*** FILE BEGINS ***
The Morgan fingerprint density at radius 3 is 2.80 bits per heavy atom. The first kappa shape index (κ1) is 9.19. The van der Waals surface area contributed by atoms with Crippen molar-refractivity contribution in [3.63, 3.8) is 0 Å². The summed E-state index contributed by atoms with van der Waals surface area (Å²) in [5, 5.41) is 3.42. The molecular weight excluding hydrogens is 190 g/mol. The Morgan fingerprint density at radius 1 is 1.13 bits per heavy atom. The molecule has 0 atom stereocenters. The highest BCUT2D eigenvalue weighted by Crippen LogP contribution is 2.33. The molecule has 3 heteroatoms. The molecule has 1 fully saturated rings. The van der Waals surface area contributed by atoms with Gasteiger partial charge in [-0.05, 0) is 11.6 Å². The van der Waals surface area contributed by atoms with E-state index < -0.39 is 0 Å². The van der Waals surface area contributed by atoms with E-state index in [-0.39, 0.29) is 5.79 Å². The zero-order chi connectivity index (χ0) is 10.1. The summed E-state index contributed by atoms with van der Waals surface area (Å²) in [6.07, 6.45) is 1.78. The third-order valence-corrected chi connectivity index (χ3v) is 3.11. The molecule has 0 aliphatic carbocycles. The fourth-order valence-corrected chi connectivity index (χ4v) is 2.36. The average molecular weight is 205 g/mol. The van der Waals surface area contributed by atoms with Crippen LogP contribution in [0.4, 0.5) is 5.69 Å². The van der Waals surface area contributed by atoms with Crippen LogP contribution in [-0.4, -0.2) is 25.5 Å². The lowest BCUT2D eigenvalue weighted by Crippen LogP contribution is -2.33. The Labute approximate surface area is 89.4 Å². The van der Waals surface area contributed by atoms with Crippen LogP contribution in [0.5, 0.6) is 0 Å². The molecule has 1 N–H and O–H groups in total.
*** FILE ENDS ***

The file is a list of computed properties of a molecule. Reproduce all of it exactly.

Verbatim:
The Morgan fingerprint density at radius 3 is 2.80 bits per heavy atom. The first kappa shape index (κ1) is 9.19. The van der Waals surface area contributed by atoms with Crippen molar-refractivity contribution in [3.63, 3.8) is 0 Å². The summed E-state index contributed by atoms with van der Waals surface area (Å²) in [5, 5.41) is 3.42. The molecular weight excluding hydrogens is 190 g/mol. The Morgan fingerprint density at radius 1 is 1.13 bits per heavy atom. The molecule has 0 atom stereocenters. The highest BCUT2D eigenvalue weighted by Crippen LogP contribution is 2.33. The molecule has 3 heteroatoms. The molecule has 1 fully saturated rings. The van der Waals surface area contributed by atoms with Gasteiger partial charge in [-0.05, 0) is 11.6 Å². The van der Waals surface area contributed by atoms with E-state index < -0.39 is 0 Å². The van der Waals surface area contributed by atoms with E-state index in [-0.39, 0.29) is 5.79 Å². The zero-order chi connectivity index (χ0) is 10.1. The summed E-state index contributed by atoms with van der Waals surface area (Å²) in [6.07, 6.45) is 1.78. The third-order valence-corrected chi connectivity index (χ3v) is 3.11. The molecule has 0 aliphatic carbocycles. The fourth-order valence-corrected chi connectivity index (χ4v) is 2.36. The average molecular weight is 205 g/mol. The van der Waals surface area contributed by atoms with Crippen LogP contribution in [0.4, 0.5) is 5.69 Å². The van der Waals surface area contributed by atoms with Crippen LogP contribution in [-0.4, -0.2) is 25.5 Å². The lowest BCUT2D eigenvalue weighted by Crippen LogP contribution is -2.33. The Labute approximate surface area is 89.4 Å². The van der Waals surface area contributed by atoms with Crippen LogP contribution in [0.5, 0.6) is 0 Å². The molecule has 1 N–H and O–H groups in total.